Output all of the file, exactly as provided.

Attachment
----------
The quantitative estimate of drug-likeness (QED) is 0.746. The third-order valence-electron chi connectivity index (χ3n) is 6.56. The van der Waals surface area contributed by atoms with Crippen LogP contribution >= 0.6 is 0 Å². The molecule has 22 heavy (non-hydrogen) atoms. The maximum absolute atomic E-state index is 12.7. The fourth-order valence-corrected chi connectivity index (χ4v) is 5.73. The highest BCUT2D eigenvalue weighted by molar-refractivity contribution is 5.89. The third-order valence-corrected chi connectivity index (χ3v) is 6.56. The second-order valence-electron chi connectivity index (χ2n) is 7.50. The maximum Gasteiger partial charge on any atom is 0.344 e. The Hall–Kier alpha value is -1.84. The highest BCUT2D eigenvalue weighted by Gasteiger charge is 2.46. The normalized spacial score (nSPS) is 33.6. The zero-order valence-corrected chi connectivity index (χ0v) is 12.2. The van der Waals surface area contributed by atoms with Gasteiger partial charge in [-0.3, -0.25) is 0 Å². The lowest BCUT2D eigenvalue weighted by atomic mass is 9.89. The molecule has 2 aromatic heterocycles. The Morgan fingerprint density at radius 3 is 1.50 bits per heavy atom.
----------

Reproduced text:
The quantitative estimate of drug-likeness (QED) is 0.746. The third-order valence-electron chi connectivity index (χ3n) is 6.56. The van der Waals surface area contributed by atoms with Crippen LogP contribution >= 0.6 is 0 Å². The molecule has 22 heavy (non-hydrogen) atoms. The maximum absolute atomic E-state index is 12.7. The fourth-order valence-corrected chi connectivity index (χ4v) is 5.73. The highest BCUT2D eigenvalue weighted by molar-refractivity contribution is 5.89. The third-order valence-corrected chi connectivity index (χ3v) is 6.56. The second-order valence-electron chi connectivity index (χ2n) is 7.50. The maximum Gasteiger partial charge on any atom is 0.344 e. The Hall–Kier alpha value is -1.84. The highest BCUT2D eigenvalue weighted by Gasteiger charge is 2.46. The normalized spacial score (nSPS) is 33.6. The zero-order valence-corrected chi connectivity index (χ0v) is 12.2. The van der Waals surface area contributed by atoms with Gasteiger partial charge in [-0.3, -0.25) is 0 Å². The lowest BCUT2D eigenvalue weighted by atomic mass is 9.89. The molecule has 2 aromatic heterocycles. The Morgan fingerprint density at radius 3 is 1.50 bits per heavy atom.